Fixed-To-Floating Preferred Stocks And Units Complete Review

|
Includes: DLNG.PB, ETP.PE, JE.PA, PFF, PGF, PGX, VRP, XAN.PC
by: Arbitrage Trader
Summary

Fixed-to-floating preferreds and units sorted into groups.

How does the yield curve look?

What has changed for the past month?

In this article, I'll review the fixed-to-floating rate preferred stocks and units, sorted into several categories. There are 95 issues in our database that trade on primary exchanges. Maybe the most important ETF for this type of security is the Invesco Variable Rate Preferred ETF (VRP). As we can see in the charts below, despite the fact that more than half of the holdings are corporate bonds, which occupy 71% of the market capitalization of the fund, still, with $436 million in preferred stocks, VRP has no analog in regard to floating-rate securities.

Source: Author's spreadsheet

However, when we are talking about fixed-income ETFs, the influence of the iShares U.S. Preferred Stock ETF (PFF), the Invesco Financial Preferred ETF (PGF), and the Invesco Preferred Portfolio ETF (PGX) should not be underestimated, as with a total of $22 billion of preferred stocks and baby bonds, they are the benchmark of this market. I'll just remind you about last year's rally in fixed income borne from the redemption of the two "giants" HSEA and HSEB, and the released cash of over a billion dollars used from PFF, PGF, and PGX to buy more of the rest of its holdings.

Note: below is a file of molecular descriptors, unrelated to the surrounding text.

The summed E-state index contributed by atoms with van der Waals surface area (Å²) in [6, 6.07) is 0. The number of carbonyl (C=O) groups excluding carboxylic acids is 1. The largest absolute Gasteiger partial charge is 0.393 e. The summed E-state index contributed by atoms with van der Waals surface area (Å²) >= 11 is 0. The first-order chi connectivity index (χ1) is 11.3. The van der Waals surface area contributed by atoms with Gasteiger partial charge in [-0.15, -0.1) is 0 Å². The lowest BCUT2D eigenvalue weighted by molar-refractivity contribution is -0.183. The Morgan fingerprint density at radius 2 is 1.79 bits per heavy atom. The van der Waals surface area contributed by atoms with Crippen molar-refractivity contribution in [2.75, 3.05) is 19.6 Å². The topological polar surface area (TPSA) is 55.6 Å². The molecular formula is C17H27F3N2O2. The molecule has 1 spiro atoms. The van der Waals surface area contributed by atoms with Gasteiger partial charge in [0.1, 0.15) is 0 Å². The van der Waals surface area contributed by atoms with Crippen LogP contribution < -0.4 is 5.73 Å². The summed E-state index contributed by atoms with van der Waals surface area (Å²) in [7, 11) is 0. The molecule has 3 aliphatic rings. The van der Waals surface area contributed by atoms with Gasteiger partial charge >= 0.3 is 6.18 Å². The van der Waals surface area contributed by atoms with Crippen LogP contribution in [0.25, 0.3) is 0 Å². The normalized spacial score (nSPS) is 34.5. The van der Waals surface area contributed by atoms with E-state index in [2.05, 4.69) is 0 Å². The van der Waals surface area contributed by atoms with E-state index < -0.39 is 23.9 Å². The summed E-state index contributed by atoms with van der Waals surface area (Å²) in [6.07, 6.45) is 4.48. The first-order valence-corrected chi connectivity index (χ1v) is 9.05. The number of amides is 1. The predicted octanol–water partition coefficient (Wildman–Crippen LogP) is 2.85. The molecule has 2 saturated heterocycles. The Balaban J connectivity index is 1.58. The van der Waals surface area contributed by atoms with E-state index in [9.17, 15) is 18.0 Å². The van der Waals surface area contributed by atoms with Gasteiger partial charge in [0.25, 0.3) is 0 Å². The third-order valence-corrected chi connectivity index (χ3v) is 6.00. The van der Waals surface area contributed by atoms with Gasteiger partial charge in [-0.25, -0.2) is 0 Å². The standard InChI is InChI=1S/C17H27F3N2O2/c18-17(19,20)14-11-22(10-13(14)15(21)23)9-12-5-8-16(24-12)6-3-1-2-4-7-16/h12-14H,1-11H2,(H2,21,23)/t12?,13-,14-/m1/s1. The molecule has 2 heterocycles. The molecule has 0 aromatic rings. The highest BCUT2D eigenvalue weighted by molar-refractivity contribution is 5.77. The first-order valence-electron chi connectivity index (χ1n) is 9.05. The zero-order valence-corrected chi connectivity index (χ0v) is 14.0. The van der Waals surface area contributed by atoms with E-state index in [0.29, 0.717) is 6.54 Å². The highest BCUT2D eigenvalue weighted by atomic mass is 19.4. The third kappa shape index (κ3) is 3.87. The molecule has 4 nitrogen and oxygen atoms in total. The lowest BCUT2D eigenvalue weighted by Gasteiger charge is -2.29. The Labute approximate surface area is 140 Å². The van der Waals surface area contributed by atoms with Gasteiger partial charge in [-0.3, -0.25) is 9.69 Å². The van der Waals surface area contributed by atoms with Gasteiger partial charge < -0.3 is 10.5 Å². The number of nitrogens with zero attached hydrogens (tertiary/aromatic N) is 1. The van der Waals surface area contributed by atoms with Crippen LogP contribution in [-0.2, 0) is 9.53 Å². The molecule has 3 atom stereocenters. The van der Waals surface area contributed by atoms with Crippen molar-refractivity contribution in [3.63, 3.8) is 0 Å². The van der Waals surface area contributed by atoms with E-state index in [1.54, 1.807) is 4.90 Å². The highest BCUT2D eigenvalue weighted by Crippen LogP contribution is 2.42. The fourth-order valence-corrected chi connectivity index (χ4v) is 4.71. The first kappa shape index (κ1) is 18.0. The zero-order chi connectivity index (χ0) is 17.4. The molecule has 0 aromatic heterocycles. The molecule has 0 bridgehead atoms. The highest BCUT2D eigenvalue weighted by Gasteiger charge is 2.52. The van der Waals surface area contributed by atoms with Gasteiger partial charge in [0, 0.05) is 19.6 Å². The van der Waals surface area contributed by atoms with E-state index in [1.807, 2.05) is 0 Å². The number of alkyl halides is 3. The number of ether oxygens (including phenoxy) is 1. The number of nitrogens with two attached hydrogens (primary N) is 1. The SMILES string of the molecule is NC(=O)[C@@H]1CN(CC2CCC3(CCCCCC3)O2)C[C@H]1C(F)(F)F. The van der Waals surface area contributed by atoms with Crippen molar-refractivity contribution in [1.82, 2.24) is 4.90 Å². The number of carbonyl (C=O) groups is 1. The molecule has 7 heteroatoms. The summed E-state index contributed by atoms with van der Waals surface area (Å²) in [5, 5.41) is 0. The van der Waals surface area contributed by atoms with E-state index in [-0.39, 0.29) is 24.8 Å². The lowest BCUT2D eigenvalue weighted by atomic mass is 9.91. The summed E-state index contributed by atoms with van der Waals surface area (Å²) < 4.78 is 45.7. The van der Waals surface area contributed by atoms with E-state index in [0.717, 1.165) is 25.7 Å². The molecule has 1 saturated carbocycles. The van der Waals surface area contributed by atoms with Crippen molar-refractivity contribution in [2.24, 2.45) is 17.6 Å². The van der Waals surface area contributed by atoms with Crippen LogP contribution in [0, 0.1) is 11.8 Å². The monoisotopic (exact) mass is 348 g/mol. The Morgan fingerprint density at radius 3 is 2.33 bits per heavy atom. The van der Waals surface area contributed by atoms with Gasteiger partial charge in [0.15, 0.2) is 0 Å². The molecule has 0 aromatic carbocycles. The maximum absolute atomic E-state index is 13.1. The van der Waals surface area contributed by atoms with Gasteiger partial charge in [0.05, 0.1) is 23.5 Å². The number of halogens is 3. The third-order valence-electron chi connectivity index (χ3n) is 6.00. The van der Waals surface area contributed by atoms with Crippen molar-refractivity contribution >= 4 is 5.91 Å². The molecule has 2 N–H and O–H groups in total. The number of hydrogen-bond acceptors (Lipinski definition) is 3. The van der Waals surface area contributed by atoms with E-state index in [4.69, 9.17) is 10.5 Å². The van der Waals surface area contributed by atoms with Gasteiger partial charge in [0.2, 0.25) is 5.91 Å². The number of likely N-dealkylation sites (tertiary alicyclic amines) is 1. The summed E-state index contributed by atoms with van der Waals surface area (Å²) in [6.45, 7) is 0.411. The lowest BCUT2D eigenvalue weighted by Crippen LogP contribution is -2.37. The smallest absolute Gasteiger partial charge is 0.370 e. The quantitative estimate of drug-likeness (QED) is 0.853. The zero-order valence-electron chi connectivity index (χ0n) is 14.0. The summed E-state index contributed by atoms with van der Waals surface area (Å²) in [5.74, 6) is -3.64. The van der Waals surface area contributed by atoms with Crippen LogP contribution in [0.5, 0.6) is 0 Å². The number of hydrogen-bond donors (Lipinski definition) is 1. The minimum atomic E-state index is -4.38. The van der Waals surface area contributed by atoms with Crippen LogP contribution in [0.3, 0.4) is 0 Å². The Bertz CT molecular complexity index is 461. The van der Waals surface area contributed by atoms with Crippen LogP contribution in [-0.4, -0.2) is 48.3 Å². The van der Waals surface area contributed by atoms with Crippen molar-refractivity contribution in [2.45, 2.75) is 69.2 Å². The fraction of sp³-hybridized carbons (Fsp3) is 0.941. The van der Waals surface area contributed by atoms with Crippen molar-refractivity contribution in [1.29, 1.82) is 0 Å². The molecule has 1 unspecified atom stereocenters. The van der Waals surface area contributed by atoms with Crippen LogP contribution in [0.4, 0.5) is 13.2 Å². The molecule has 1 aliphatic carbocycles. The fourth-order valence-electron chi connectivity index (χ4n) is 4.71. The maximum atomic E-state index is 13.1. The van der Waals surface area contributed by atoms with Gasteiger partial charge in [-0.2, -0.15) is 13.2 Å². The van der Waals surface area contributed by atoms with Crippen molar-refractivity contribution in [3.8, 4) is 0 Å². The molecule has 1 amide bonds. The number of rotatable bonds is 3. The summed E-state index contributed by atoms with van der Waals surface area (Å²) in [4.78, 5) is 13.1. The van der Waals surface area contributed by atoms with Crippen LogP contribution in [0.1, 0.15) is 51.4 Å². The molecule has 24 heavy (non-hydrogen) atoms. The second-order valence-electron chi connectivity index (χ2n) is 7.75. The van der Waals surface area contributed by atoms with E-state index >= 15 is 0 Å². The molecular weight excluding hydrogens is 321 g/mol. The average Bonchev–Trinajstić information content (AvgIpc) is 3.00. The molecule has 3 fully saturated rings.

We are continuously monitoring all preferred stocks by several groups and will reinstate our Monthly Review, publishing a recap of the groups of interest.

First, let's take a look at the main indicators that we follow and their behavior during the last month.

TNX - CBOE 10-Year Treasury Note Yield Index ($TNX)

Source: TradingView.com

Invesco Variable Rate Preferred ETF (VRP)

Source: TradingView.com